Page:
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Mr South Africa scores a PhD

24 Jul 2017 - 08:30

Mr South Africa, Habib Noorbhai, has received his PhD.

Mr South Africa, Habib Noorbhai, has received his PhD.

The current Mr South Africa, Habib Noorbhai, is among the PhD graduates at the mid-year graduation at UCT on 14 July. His research into the backlift technique in cricket – an essential component of a sound batting technique – has underpinned the design of a revolutionary training bat.

As far as PhDs go, it’s been a relatively short ride for Noorbhai who completed his doctoral studies in three years. But along the way he also won the Mr South Africa title in November last year, adding a little extra pressure to an already full programme of academic and humanitarian work.

Noorbhai graduated with an MPhil in biokinetics at UCT in June 2014. A month later he started his PhD under the supervision of Emeritus Professor Tim Noakes at the Division of Exercise Science and Sports Medicine (Faculty of Health Sciences), based at the Sports Science Institute of South Africa.

“I wanted to continue the momentum,” he said.

Noorbhai has been a university student for 10 years, having obtained a BA in sport psychology from the University of Johannesburg, a BSpSc (Hons biokinetics) from the University of KwaZulu-Natal, and the MPhil in biokinetics from UCT. He has graduated with his PhD in exercise science on 14 July.

To gather his PhD data, Noorbhai conducted video and biomechanical analyses of more than 400 cricketers from three countries and from a variety of skill levels. He hopes that his research will develop cricketing skills, especially among young players.

The backlift is the angle of the bat when batters lift it prior to making contact with the ball. It’s one of six components that constitute a batsman’s complete batting technique, said Noorbhai.

For more than 100 years, the majority of cricketers, when facing the bowler, have lifted their bats straight back towards the wicketkeeper or the stumps. Noorbhai’s research shows that a lateral batting backlift technique (LBBT), where the bat is lifted beyond second slip or in a rotary movement showing the open face of the bat, contributes to a better batting technique.

“From this, we hope that more batsmen will take cognisance of their backlift, especially players who play at the junior and youth levels of cricket.”

New training bat

Mr South Africa, Habib Noorbhai, demonstrates the new training cricket bat he helped pioneer. The work was part of his PhD on the biomechanics of the backlift technique in cricket that has been awarded at the mid-year graduation on 14 July.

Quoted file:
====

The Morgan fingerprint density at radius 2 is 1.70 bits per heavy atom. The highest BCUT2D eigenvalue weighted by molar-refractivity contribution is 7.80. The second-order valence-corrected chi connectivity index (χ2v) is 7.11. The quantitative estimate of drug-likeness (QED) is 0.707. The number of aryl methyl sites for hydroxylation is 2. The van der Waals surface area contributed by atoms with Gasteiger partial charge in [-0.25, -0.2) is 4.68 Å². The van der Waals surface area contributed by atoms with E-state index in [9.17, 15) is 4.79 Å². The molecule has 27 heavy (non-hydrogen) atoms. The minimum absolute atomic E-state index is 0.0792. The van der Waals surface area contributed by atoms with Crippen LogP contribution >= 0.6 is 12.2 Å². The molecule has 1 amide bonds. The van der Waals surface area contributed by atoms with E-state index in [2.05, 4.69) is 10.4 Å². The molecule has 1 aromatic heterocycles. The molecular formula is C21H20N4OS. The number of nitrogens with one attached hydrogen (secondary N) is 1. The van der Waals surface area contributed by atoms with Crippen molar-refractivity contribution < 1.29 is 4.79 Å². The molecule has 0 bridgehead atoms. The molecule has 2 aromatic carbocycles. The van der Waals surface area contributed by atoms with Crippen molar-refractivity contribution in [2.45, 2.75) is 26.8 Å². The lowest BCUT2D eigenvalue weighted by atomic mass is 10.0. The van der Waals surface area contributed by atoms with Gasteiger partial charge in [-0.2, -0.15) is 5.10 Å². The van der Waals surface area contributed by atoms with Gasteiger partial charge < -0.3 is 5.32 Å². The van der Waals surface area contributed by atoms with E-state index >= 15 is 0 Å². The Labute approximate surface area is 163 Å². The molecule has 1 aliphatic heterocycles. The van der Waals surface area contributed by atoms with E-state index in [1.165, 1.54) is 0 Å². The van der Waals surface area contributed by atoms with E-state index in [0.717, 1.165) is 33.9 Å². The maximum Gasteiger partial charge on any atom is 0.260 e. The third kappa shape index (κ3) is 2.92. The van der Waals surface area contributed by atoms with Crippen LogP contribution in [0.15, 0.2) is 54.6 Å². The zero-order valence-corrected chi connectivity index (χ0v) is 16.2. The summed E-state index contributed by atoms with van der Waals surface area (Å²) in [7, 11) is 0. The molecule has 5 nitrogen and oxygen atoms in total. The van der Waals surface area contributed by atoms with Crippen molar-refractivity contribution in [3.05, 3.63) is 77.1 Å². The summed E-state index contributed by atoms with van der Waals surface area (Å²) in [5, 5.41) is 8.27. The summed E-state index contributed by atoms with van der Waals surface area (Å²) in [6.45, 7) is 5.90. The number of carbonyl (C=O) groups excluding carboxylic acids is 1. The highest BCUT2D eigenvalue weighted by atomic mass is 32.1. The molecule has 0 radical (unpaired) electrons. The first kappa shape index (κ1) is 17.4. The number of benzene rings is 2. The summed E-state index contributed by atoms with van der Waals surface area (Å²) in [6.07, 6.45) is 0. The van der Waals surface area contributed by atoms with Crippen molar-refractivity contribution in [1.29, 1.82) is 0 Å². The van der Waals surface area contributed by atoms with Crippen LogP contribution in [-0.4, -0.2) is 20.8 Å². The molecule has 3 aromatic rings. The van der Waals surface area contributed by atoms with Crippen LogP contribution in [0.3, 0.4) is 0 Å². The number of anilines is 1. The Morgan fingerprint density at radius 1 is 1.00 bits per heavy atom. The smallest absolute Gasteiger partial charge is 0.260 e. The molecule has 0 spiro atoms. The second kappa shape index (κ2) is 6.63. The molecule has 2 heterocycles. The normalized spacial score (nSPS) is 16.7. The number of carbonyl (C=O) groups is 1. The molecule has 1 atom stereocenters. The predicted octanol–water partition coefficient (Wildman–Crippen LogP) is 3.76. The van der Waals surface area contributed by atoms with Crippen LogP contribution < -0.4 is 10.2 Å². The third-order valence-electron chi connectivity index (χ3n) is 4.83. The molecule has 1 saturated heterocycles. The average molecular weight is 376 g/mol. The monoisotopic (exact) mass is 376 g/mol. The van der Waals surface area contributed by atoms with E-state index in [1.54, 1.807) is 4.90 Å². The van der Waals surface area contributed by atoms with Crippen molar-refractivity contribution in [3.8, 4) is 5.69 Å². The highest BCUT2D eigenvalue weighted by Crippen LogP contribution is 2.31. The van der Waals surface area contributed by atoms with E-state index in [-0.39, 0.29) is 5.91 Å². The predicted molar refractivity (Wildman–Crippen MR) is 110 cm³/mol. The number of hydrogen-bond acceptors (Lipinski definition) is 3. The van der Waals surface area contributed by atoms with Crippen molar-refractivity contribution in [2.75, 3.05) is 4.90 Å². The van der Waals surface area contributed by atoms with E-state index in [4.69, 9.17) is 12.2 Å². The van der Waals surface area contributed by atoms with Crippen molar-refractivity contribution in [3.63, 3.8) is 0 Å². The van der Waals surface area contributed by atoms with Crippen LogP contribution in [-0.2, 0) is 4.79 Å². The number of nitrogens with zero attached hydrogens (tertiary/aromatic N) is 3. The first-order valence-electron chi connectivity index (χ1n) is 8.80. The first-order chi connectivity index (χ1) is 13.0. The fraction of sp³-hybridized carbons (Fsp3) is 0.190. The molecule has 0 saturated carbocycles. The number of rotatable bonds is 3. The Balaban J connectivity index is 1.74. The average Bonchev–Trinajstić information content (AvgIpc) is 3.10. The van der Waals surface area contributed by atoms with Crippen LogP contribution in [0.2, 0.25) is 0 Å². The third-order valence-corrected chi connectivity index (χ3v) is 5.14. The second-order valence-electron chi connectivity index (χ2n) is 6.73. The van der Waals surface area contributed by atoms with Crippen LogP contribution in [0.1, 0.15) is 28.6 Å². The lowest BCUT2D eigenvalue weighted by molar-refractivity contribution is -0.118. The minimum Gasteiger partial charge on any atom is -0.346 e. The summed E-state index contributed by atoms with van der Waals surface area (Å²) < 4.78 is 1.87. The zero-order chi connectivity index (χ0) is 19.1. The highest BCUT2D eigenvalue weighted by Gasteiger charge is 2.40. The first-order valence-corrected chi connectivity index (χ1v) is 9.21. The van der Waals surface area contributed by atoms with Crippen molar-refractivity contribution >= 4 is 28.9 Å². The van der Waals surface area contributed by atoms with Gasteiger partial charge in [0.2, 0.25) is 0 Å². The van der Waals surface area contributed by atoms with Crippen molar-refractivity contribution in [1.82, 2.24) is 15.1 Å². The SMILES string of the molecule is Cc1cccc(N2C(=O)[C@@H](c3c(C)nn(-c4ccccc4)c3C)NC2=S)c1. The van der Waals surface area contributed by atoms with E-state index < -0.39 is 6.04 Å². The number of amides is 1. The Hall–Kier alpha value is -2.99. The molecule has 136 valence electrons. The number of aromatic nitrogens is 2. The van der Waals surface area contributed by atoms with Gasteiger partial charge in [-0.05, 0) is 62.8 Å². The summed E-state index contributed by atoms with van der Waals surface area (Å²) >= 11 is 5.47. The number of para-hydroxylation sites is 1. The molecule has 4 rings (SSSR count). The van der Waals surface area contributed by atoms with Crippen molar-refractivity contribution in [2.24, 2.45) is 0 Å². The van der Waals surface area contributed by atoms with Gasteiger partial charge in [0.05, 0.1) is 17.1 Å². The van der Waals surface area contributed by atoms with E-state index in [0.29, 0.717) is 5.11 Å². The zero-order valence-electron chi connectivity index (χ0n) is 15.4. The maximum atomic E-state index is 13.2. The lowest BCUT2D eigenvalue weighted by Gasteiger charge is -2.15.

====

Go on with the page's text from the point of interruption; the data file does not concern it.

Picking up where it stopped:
A spin-off from this research has been the development of a unique training bat with a racquet-shaped toe-end, pioneered by Noorbhai, Noakes and Russell Woolmer, son of the late former Proteas coach, Bob Woolmer. Many coaches and cricket enthusiasts around the world have already given the training bat the thumbs up and there are plans to commercialise it.

“The interest has been from small-to-medium authorities. We’re yet to introduce the bat to the bigger cricketing bodies.”

Noorbhai’s relatively short PhD journey (he worked very long hours, including weekends and holidays) wasn’t always a smooth one. He is also a lecturer in sports science at the Cape Peninsula University of Technology, and the protests of 2015/16 got close and personal when he was assaulted by student protesters who shut down his lectures. Fortunately, the disruptions had a minimal effect on his PhD work as he’d done the bulk of his data collection before the unrest.

“Working on a PhD that encompassed cricket, one of my passions, has been more than rewarding.”

Winning the Mr South Africa title in the final straights of PhD studies has been tough but also fulfilling, “a journey of growth and strength”.

“In my initial reign, it wasn’t easy to balance work, the PhD, Mr SA duties and my humanitarian work.”

On the flipside, he’s been able to meet Deputy President Cyril Ramaphosa and Democratic Alliance leader Mmusi Maimane, as well as numerous sports stars and TV celebrities.

Noorbhai plans to further his academic career within the health and sports sciences arena, specifically on the backlift project, by supervising postgraduate students “so that they can answer integral questions which my thesis did not”.

“My other area of research interest is to focus on why and how the Proteas can be successful at the next International Cricket Council (ICC) tournament: the 2019 World Cup.”

Thousands of doggedly devoted fans eagerly look forward to the answers.